Wednesday, February 24, 2021
Chilly Chiselers Brought Pirate Ships and More to Life in Days of Yore
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The Wood River Special, as it was titled, won first place in the competition the year it emerged.
   
Monday, February 15, 2021
 

STORY BY KAREN BOSSICK

PHOTOS COURTESY OF LYNN FLICKINGER

The train may have been built of snow, but it emitted smoke through its smokestack. And a pirate ship looked as if its cannons had fired.

That was the stuff of Sun Valley snow sculpting competitions in days gone past.

 
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The Buccaneer special was made to as if someone could actually fire its cannons.
 

Held around the time of Martin Luther King Day, it was like a miniature McCall Winter Carnival—one more thing to enchant visitors when they came to town.

“We really didn’t know what we were doing—we didn’t have any artists on our team, although we did have an architect,” recalled Ketchum resident Lynn Flickinger. “We just felt our way along as we cut away at the blocks of snow with a chainsaw and used buckets of slush to add things. It was really comical, but it turned out okay.”

Our Lady of the Snows—the team Flickinger was part of--won the contest all four years that it was held in the late 1980s.

“It was great fun. The good old days,” she said.

 
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The Wood River Special even blew smoke out its smokestack.
 

The Sun Valley/Ketchum Chamber came up with the idea, enlisting a handful of competitors each year, including the Ketchum Fire Department.

Each team had a week to build their sculpture.

Wendy Jaquet, who headed up the Chamber at the time, joined her husband Jim, Martha and Curtis Page and other members of the Presbyterian Church of the Big Wood the first year to sculpt a person in a bath tub with the caption "cleanliness next to godliness."

"We didn't win but had a good time," she said.

 
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One year Our Lady built a Norman Rockwell scene with horses and a sleigh.
 

In the case of the train, Boy Scouts were recruited to help the build the base. Then 10 adults took over, piling slush made by mixing snow and water into large blocks.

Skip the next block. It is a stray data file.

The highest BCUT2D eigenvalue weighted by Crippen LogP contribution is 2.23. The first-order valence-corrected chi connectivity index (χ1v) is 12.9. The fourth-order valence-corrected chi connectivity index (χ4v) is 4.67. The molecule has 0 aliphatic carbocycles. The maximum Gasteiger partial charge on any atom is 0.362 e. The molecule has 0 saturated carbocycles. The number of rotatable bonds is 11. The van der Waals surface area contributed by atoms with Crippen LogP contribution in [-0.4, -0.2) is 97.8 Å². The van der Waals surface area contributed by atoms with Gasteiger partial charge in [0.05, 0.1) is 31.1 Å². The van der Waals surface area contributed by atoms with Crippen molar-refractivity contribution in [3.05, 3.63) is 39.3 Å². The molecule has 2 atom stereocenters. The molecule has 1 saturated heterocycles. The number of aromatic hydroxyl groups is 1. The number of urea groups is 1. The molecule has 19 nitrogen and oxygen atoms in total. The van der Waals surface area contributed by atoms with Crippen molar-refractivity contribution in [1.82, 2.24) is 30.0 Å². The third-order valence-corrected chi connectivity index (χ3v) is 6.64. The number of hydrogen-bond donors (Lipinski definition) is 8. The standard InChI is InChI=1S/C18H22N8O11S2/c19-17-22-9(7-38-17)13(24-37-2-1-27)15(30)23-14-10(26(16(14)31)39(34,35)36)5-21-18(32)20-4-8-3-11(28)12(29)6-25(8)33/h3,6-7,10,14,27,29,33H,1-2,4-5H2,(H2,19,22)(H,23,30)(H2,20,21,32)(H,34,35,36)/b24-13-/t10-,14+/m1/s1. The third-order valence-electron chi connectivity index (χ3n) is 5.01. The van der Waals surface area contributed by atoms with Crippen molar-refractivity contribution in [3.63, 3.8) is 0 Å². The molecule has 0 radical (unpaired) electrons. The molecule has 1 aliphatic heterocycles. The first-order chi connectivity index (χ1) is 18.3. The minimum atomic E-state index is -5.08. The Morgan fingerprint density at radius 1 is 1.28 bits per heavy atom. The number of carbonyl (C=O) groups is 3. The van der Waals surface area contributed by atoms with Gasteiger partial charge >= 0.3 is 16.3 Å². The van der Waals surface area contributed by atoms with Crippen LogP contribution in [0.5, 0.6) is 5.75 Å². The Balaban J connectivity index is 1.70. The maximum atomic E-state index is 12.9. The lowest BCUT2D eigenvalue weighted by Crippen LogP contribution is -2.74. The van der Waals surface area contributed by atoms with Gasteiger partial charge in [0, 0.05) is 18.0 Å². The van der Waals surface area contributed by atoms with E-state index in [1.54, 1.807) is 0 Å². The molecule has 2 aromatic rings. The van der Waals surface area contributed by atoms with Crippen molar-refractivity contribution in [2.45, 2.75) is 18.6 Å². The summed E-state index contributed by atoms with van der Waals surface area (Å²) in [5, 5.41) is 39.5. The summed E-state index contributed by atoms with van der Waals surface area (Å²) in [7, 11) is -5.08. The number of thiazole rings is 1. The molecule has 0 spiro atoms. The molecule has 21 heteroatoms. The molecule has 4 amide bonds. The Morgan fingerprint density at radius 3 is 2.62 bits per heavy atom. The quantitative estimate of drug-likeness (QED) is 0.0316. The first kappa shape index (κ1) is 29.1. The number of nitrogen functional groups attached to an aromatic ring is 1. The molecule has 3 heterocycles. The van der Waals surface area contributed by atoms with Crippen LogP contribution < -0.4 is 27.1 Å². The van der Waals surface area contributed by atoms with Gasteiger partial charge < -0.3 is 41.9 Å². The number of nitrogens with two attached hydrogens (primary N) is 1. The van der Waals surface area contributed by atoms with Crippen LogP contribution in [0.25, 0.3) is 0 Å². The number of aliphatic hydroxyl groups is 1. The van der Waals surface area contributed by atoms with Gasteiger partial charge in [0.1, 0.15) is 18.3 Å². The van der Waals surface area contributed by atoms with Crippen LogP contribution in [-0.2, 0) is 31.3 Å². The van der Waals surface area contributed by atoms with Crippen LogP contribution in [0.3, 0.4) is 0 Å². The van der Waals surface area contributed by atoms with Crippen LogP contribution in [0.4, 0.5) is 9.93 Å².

They built wooden frames to shape the blocks. Some people would shovel snow into the wooden frames, then others would climb in and stomp the snow down. Then they’d spray the blocks with hoses so that the snow would freeze hard.

They used fire extinguishers to make it appear that smoke was coming out the smokestack after incense didn’t work.

“We worked nights so it would freeze hard and be ready to work on the next night,” Flickinger said. “Our snow pants got wet and froze so that we couldn’t bend our legs. And our gloves would freeze solid.

 
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Recognize any of these? From left to right we’re looking at Curtis Kemp, a mystery lady, Lynn and Rick Flickinger and Becky and Bob Dittmer.
 

“It was really cold and hard work but so much fun. Father Wilson was here then and he would collect our gloves and put them in his dryer to keep us warmed up, and he would buy us pizza to keep us going.”

One year, Flickinger recalled, there was very little snow. So, a trucker friend collected shavings scraped off the Sun Valley Ice Rink by the Zamboni and brought them to the church.

“Of course, the competition was fierce and we would all try to keep our designs under wraps as long as we could,” she added.

For their efforts, the team got a $250 cash prize and their names on a plaque. But, with the Sun Valley/Ketchum Chamber disbanded, no one knows where that plaque is now. The snow sculpting competition ran for four years, then was discontinued after the year with little snow and a late January thaw.

“It’s too bad because it was really fun and the visitors seemed to enjoy it,” Flickinger said. “And we learned that we had talent we had no idea we had.”

DID YOU KNOW?

Back in the 1980s the Sun Valley/Ketchum Chamber also sponsored a New Year's Eve bonfire in the street across from Ketchum Town Square and a cross country ski race around Irving's Hot Dog Hill.


 

 

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